State Senators Nguyen and Lovelett want to give some people $500.00 as part of their “Universal Basic Income” pilot project in Washington State.
The Bill, SB 6625, would give $500 If you are 18 or older and on government assistance and the $12,000.00 per year SHALL NOT be considered for the means testing used for eligibility for other programs. Persons eligible would be eligible for all the same programs and state benefits with an extra $12,000.00, which would not be considered for the means testing on existing or newly created social programs.
Senate Bill 6625 mimics many of the policies adopted by Democrat Presidential Candidates like Kamala Harris and Andrew Yang. Universal Basic Income only perpetuates poverty and does nothing to open the door to opportunity, teach work ethic, or deliver fiscal responsibility. There is a false premise that a “Universal Basic Income” program is free. It is not free for working families and small businesses.Peter Abbarno, Centralia City Mayor Pro Tem
According to think tank, the Center on Budget and Policy Priorities, it is estimated that a universal basic income plan slightly less generous than Yang’s would cost the federal government between $30 trillion and $40 trillion over 10 years. According to Crosscut, Senator Nguyen said his 500-person pilot program would come with a much smaller price tag: more like $7 million over the state’s two-year budget cycle.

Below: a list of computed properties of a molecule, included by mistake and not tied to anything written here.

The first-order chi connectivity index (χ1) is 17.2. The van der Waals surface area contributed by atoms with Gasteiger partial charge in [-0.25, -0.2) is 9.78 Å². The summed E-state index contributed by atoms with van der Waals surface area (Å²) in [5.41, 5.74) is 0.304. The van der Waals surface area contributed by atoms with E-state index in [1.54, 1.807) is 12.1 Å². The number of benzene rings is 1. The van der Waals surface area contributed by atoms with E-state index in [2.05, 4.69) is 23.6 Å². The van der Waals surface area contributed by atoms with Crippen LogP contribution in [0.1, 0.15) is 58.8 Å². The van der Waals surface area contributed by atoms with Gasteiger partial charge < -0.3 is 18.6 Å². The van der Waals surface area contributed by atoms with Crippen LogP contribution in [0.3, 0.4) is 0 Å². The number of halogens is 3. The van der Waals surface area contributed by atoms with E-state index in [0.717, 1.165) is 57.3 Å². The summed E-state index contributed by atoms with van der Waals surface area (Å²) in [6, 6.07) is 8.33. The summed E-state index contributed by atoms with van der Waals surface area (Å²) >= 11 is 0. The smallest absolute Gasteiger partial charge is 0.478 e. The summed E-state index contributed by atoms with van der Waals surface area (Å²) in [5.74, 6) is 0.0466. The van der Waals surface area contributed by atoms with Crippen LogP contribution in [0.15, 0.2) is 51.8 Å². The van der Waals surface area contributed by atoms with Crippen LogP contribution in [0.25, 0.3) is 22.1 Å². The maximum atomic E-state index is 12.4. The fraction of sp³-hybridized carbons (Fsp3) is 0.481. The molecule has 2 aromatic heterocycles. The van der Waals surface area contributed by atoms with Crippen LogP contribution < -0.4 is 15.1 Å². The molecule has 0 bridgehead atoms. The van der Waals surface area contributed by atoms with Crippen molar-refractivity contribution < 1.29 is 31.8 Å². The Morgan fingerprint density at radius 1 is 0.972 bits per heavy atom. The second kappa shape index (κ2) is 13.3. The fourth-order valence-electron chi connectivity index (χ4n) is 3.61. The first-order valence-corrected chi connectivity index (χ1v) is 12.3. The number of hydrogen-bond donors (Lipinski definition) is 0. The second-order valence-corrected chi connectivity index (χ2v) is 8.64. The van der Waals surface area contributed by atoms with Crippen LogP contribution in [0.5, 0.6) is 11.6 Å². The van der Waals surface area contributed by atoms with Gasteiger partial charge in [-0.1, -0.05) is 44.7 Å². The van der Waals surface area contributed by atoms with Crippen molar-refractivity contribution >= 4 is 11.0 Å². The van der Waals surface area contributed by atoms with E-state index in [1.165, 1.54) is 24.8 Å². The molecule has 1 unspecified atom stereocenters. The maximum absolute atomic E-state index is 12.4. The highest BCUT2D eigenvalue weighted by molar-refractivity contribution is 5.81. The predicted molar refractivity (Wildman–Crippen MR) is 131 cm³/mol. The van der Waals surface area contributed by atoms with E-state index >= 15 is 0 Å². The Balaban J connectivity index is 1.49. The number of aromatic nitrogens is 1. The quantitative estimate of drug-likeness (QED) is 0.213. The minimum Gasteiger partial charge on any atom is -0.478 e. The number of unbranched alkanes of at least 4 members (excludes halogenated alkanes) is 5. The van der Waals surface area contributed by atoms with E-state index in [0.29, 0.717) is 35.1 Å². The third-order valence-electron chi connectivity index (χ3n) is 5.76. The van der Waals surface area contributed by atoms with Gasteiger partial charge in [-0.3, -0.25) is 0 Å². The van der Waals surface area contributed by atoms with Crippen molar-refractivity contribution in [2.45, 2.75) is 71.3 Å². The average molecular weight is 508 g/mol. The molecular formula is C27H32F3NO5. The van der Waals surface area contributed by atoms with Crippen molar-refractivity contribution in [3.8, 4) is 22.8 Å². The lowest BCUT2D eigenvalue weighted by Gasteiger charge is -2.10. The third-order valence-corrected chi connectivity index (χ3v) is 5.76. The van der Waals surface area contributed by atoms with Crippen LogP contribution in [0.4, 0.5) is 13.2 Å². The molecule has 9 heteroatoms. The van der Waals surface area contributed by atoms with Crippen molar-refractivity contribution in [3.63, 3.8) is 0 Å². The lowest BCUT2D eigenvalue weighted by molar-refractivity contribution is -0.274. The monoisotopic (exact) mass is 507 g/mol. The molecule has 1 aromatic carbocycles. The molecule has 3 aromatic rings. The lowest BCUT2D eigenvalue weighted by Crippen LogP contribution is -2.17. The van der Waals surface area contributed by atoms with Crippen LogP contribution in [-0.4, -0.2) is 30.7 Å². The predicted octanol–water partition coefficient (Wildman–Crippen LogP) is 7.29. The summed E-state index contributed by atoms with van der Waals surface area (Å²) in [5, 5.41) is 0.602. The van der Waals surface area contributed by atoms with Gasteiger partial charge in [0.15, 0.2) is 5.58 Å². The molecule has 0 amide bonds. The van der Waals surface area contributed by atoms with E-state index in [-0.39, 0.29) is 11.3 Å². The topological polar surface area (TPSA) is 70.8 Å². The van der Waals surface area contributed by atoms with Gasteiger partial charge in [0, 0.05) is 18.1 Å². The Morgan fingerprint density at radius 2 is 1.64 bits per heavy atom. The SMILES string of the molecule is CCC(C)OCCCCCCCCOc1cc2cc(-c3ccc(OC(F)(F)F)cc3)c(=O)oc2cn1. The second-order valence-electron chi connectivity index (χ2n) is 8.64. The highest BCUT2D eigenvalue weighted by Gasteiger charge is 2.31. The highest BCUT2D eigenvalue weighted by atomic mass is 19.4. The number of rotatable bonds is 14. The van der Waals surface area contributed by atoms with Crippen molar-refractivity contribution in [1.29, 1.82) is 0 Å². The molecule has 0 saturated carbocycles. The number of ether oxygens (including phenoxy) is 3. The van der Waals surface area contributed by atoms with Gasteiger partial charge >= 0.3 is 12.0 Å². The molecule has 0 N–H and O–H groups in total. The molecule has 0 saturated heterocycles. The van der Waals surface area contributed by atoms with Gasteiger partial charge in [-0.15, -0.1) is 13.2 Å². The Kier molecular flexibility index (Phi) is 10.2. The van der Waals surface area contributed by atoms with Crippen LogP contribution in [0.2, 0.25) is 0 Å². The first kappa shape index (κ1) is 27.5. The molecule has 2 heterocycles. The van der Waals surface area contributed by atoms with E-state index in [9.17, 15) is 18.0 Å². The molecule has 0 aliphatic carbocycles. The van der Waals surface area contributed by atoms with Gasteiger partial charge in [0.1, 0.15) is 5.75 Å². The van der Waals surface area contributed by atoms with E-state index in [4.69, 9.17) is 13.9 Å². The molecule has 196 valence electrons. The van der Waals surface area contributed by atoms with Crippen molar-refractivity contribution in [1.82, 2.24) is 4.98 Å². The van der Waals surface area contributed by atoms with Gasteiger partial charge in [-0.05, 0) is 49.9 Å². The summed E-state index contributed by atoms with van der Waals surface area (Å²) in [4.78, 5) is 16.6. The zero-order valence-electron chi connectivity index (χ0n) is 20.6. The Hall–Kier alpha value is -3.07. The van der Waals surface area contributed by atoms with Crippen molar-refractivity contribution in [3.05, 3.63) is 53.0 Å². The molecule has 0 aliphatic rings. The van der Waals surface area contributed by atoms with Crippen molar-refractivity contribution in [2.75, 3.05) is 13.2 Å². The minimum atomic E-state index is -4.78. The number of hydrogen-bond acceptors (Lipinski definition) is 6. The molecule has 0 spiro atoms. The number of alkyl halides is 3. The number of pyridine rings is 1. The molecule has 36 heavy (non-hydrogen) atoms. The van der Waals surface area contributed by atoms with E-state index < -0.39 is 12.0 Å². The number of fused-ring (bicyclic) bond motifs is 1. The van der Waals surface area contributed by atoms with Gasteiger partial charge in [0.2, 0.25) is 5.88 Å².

There are many disadvantages to the idea of a Universal Basic Income; especially as presented by Senator Nguyen. Most notably
- There won’t be an increased standard of living because of inflated prices;
- Free income may disincentive people to get jobs; making work appear optional; and
- Free income to some puts a greater financial burden on working families.
Free income is not “free”! There is a substantial cost to working families who are paying taxes and small businesses- like mine- that are paying taxes. This is a redistribution of wealth scheme that punishes creativity, innovation, and hard work. There are better ways to give a hand up and teach self-sufficiency than free income which is a hand out that only teaches reliance on government.Peter Abbarno, Centralia City Mayor Pro Tem
According to a recently commentary in Investor’s Business Daily, in 2017, Finland experimented with a pilot program, putting 2,000 randomly chosen Finns on UBI, with the government providing a monthly check of €560. Finland abruptly decided to not extend its experiment; according to an independent analysis, Finland would have been forced to raise their income tax by nearly 30% to keep such a program alive.
In Canada, Ontario’s government decided to launch a UBI experiment in July of 2017. In 2018, they decided to end the experiment — ahead of schedule. Upon the conclusion of the trial, a Canadian official called the experiment “quite expensive” and said “it was certainly not going to be sustainable.”